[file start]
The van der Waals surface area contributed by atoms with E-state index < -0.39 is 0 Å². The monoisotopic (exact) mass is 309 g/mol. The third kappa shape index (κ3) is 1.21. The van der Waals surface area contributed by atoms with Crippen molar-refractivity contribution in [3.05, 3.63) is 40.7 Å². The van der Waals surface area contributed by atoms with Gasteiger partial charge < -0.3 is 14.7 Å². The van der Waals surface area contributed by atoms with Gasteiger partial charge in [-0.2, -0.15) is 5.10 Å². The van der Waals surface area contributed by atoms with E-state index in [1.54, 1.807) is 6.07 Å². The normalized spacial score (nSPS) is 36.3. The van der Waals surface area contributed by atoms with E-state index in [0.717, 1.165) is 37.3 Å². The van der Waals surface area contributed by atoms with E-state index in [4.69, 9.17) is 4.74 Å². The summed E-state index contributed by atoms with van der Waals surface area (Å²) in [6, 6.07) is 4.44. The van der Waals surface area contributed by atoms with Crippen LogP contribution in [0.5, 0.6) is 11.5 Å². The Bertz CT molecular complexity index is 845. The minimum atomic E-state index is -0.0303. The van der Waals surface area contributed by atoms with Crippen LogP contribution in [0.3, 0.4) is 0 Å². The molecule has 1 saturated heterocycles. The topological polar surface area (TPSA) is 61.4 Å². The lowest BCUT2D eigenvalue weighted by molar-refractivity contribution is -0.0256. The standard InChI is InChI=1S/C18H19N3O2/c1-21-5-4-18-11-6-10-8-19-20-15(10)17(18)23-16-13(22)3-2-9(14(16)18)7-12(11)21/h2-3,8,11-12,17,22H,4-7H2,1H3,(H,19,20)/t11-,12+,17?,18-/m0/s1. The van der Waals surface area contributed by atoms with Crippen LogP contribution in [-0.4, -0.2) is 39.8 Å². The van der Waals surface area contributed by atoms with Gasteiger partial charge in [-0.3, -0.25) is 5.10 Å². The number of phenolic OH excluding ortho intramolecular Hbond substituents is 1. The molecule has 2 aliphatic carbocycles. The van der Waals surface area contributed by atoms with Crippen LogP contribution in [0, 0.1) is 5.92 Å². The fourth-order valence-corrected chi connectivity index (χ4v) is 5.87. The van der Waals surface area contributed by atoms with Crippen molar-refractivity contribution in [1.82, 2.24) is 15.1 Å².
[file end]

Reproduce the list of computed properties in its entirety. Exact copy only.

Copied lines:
The van der Waals surface area contributed by atoms with E-state index < -0.39 is 0 Å². The monoisotopic (exact) mass is 309 g/mol. The third kappa shape index (κ3) is 1.21. The van der Waals surface area contributed by atoms with Crippen molar-refractivity contribution in [3.05, 3.63) is 40.7 Å². The van der Waals surface area contributed by atoms with Gasteiger partial charge < -0.3 is 14.7 Å². The van der Waals surface area contributed by atoms with Gasteiger partial charge in [-0.2, -0.15) is 5.10 Å². The van der Waals surface area contributed by atoms with E-state index in [1.54, 1.807) is 6.07 Å². The normalized spacial score (nSPS) is 36.3. The van der Waals surface area contributed by atoms with E-state index in [0.717, 1.165) is 37.3 Å². The van der Waals surface area contributed by atoms with E-state index in [4.69, 9.17) is 4.74 Å². The summed E-state index contributed by atoms with van der Waals surface area (Å²) in [6, 6.07) is 4.44. The van der Waals surface area contributed by atoms with Crippen LogP contribution in [0.5, 0.6) is 11.5 Å². The Bertz CT molecular complexity index is 845. The minimum atomic E-state index is -0.0303. The van der Waals surface area contributed by atoms with Crippen LogP contribution in [0.3, 0.4) is 0 Å². The molecule has 1 saturated heterocycles. The topological polar surface area (TPSA) is 61.4 Å². The lowest BCUT2D eigenvalue weighted by molar-refractivity contribution is -0.0256. The standard InChI is InChI=1S/C18H19N3O2/c1-21-5-4-18-11-6-10-8-19-20-15(10)17(18)23-16-13(22)3-2-9(14(16)18)7-12(11)21/h2-3,8,11-12,17,22H,4-7H2,1H3,(H,19,20)/t11-,12+,17?,18-/m0/s1. The van der Waals surface area contributed by atoms with Crippen LogP contribution in [-0.4, -0.2) is 39.8 Å². The van der Waals surface area contributed by atoms with Gasteiger partial charge in [-0.3, -0.25) is 5.10 Å². The number of phenolic OH excluding ortho intramolecular Hbond substituents is 1. The molecule has 2 aliphatic carbocycles. The van der Waals surface area contributed by atoms with Crippen LogP contribution in [0, 0.1) is 5.92 Å². The fourth-order valence-corrected chi connectivity index (χ4v) is 5.87. The van der Waals surface area contributed by atoms with Crippen molar-refractivity contribution in [1.82, 2.24) is 15.1 Å².